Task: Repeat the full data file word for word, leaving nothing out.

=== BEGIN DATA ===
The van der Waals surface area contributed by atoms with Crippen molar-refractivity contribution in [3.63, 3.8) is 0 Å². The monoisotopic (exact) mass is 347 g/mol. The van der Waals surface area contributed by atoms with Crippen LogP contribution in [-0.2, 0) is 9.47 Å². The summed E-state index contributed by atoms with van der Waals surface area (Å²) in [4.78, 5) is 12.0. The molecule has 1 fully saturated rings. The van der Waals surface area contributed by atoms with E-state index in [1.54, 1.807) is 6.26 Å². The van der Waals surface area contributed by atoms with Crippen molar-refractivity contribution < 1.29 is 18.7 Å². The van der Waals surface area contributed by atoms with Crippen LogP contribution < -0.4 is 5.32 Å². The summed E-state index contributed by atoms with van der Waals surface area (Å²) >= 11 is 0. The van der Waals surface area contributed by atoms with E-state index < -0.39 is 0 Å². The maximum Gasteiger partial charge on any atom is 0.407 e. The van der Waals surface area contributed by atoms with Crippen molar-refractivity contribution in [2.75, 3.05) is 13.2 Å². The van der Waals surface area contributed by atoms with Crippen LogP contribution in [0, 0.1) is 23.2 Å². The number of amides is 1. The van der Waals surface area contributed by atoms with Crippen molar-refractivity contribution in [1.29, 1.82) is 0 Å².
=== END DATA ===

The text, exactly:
The van der Waals surface area contributed by atoms with Crippen molar-refractivity contribution in [3.63, 3.8) is 0 Å². The monoisotopic (exact) mass is 347 g/mol. The van der Waals surface area contributed by atoms with Crippen LogP contribution in [-0.2, 0) is 9.47 Å². The summed E-state index contributed by atoms with van der Waals surface area (Å²) in [4.78, 5) is 12.0. The molecule has 1 fully saturated rings. The van der Waals surface area contributed by atoms with E-state index in [1.54, 1.807) is 6.26 Å². The van der Waals surface area contributed by atoms with Crippen molar-refractivity contribution < 1.29 is 18.7 Å². The van der Waals surface area contributed by atoms with Crippen LogP contribution < -0.4 is 5.32 Å². The summed E-state index contributed by atoms with van der Waals surface area (Å²) >= 11 is 0. The van der Waals surface area contributed by atoms with E-state index < -0.39 is 0 Å². The maximum Gasteiger partial charge on any atom is 0.407 e. The van der Waals surface area contributed by atoms with Crippen molar-refractivity contribution in [2.75, 3.05) is 13.2 Å². The van der Waals surface area contributed by atoms with Crippen LogP contribution in [0, 0.1) is 23.2 Å². The number of amides is 1. The van der Waals surface area contributed by atoms with Crippen molar-refractivity contribution in [1.29, 1.82) is 0 Å².